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How Benni McCarthy saved hard-nosed Cape Flats gangster’s life

Fear grips me when Eddie ‘Bok American’ Adams’ friend Yolanda January sends me her Cape Flats live location for our interview. Sensing my anxiety at his mention of Hanover Park, Adams’ cousin Balla Davids offers to facilitate a ‘safer meeting place’ as long as it’s not 50km away from the Mother City. 

But, just as I am picking up a rented vehicle at the Cape Town International Airport [on a Monday], Bok’s cousin calls to let me know the man I’ve travelled to see all the way from Johannesburg has not been home since Saturday morning. 

However, minutes later, Yolanda indicates he would be at her house at 9 am for our 10 am appointment. It then means I have to drive to the infamous Cape Flats.

I’ve heard and read so many spine-chilling stories about the Cape Flats. In the depths of my mind, I have a picture of a community living in a real war zone. My anxiety is backed up by meticulously recorded crime statistics by various NGOs and the South African Police Service.

A few days prior, as I was researching the story, I’d come across some hair-raising stats collated by Bright Life Foundation showing just how dangerous living there has become. Between January and September 2021 – in an area of just two square kilometres – 29 people were murdered, 24 were stabbed, and there were 244 shootings. 

The Cape Flats

Without a doubt, it’s a hard place – bleak, sandy and increasingly lawless. So, as I prayerfully drive from the airport, I quickly call a friend Lloyd Gabriel who resides in Cape Town, hoping he would calm my fears about the area.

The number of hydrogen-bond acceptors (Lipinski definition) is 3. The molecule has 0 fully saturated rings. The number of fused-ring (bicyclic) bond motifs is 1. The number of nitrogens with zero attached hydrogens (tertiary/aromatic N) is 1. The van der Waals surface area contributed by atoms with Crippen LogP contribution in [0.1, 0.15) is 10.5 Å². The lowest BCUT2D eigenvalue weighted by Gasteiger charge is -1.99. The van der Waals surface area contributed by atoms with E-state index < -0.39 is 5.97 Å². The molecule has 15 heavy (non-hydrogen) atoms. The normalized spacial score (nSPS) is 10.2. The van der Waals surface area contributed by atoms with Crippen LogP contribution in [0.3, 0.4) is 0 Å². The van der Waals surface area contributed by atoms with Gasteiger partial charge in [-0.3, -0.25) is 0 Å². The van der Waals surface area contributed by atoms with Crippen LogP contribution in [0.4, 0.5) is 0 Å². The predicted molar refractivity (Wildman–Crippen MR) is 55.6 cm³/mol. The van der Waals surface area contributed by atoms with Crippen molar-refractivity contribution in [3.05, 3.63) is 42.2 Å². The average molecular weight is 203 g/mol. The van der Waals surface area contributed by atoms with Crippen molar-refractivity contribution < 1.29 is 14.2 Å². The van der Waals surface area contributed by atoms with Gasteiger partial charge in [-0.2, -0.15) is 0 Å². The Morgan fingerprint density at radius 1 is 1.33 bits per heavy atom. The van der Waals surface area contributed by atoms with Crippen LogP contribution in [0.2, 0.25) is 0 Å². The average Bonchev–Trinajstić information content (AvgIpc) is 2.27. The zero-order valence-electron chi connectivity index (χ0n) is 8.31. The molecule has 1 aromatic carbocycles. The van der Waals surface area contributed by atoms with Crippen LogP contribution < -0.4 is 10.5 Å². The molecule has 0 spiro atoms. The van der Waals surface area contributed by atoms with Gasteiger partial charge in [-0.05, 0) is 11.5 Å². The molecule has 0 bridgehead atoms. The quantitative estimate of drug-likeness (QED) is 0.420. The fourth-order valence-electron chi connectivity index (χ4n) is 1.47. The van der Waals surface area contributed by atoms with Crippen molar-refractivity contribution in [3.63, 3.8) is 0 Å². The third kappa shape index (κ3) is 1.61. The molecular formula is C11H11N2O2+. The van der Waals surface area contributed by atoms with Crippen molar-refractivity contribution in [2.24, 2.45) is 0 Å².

Lloyd is shocked that I’m walking right into the lion’s den – the dreaded Cape Flats – to interview the man who discovered Benedict Saul McCarthy, otherwise known as ‘Benni’. 

His advice is, “when you get there, just pick him up and drive to Claremont; it’s safer there”. I heed Lloyd’s advice, and as soon as I arrive at the location, I call Yolanda because Bok does not own a cellphone. All our communication has been through Yolanda’s phone. 

As soon as Bok arrives, I offer to take him out for breakfast. And once he gets into the car, I play a song I know he will love. It’s TKZee’s “Benni in the 18 area”. 

Cheery, he immediately opens up and says, “Benni McCarthy saved my life”. 

For those who know Adams, this would be a curious statement. For when McCarthy was a young lad growing up in Hannover Park, Adams was already a hardboiled gangster, a ruthless seasoned drug dealer leading the notorious Americans gang in the Cape Flats.

FARPost journalist Mthokozisi Dube with Bok at the exact spot where young McCarthy used to play diski with his friends

He was an apex predator in the mean and unforgiving Cape Flats, a man who never gave an inch and asked for none in return. Besides his burgeoning drug empire, Adams also ran a team, the Crusaders, for which he had once played left-back before he hung up his boots to concentrate on his crime empire. On any given Sunday, when he was the leader of The Americans, the Cape Flats turned into a dreaded warzone. 

In broad daylight, bullets would fly, knives would slice flesh, and lives would be lost. And such was the case one fine Sunday, as a turf war boiled over, with gangsters laying siege on every inch of Hanover Park, waging an unholy war on a day usually reserved for praise and worship.